Substituting in eqn. 1.1 and dropping the bars, the mathematical model will be reduced to the form

Equation (1.2)

Existence and Local Stability

Let T=s+x+y+p then we have Equation. Since each component is non-negative, the system in eqn. 1.2 is dissipative and thus, has a compact, global attractor. To simplify in eqn. 1.2, let Equation, we find that the system in eqn. 1.2 will take the form

Equation (2.1)

Clearly z(t)→0 as t→∞ so the system in eqn. (2.1) may be viewed as an asymptotically autonomous system with the following equations

Equation (2.2)

The equilibrium point E0=(1,0,0) always exists. If 1<f1(1) then there is an equilibrium of in eqn. (2.2) of the form E1=(λs,1-λs,0) where s is the unique solution of f1s)-1=0. Similarly, if Equation, there is an equilibrium of the form E2=(s*λs, y*) where s* is the unique value of s such that Equation is the unique solution of (1-k) f2(x)-1=0 and

Since the limit plane in (eqn. 2.2) is Σ: s+y+z=1 , then by dropping S equation, the system of equations eqn. (2.2) will be reduced to the form

Equation (2.3)

It is easy to show that in eqn. 2.3 in positive plane. As a consequence, the global attractor in eqn. (2.1) lies in the set z=0 and Σ plane where in eqn. (2.3) is satisfied. When the analysis of in eqn. (2.3) is completed in this paper, the work of Thieme (11), relates the corresponding dynamics in eqns. (2.1) and (2.3), and hence in eqn. (1.2). We will show that all solutions in eqn. (2.3) tend to rest points and hence, using Thieme (10), we can find the rest points of the system in eqn. (1.2).

We now discuss the existence of steady state. The washout steady state E0 always exists. A predator-free steady state E1 exists when λS2 exists when SS+λxs)=1-s- λx f1(s) is decreasing function in s with 0<H(0)=1, H(s*)=0 and Equation. If and only if λSx<1.

Next theorem will discuss the local stability of this steady state by finding the eigenvalues of the associated variation matrices.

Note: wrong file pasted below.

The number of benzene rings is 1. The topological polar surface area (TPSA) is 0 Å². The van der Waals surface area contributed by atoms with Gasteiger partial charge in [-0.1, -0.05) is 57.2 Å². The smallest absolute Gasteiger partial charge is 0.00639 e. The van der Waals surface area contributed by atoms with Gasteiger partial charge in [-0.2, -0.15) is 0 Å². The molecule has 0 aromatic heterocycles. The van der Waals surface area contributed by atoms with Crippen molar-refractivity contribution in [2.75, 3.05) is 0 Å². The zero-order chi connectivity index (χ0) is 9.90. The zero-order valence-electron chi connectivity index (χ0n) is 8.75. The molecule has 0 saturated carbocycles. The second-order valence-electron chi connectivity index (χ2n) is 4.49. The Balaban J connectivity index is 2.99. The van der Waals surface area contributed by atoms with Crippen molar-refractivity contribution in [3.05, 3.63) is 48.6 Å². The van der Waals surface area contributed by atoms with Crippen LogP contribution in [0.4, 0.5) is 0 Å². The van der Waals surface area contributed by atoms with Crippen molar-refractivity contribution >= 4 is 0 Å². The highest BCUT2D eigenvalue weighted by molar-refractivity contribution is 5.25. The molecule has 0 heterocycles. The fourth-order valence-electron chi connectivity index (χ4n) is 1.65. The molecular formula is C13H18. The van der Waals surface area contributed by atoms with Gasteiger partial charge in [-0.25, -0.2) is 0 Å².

Theorem 1

If 1<λS then only E0 exists and E0 is locally asymptotically stable. If λSS+λx then only E0 and E1 exist, E0 is unstable, and E1 is locally asymptotically stable. If λSS+λx0, E1, E2 exist, E0, E1 are unstable and E2 is locally asymptotically stable if

Equation

and consequently by an application of the Poincare-Bendixson theorem there is a periodic solution in Σ.

Proof: The Jacobian matrix in eqn. (2.3) is taken the form

Equation

The eigenvalues are on the diagonal and the washout steady state will be locally asymptotically stable if and only if f1-1S.

At (λS,(1-λS),0) the Jacobian matrix becomes

Equation

The two eigenvalues are Equation and Equation Therefore the predator – free steady state is asymptotically stable if and only if Equation

At E2 the Jacobian matrix takes the form

Equation

Then E2 is locally asymptotically stable if the determinant of this matrix is positive and its trace is negative, it means that

Equation

Global Analysis

Theorem 2

For 1<λS and for large t all solutions in eqn. 2.2 tends to E0.

Proof: For1<λS and for large t we get s(t)<1 and f1(1)<1Therefore, the second equation 2.2 gives Equation, which imply Equation The third eqn. (2.2) becomes Equation, which leads to Equation. The first equation (2.2) has a solution s=1+(constant) e-t→1 as t→∞.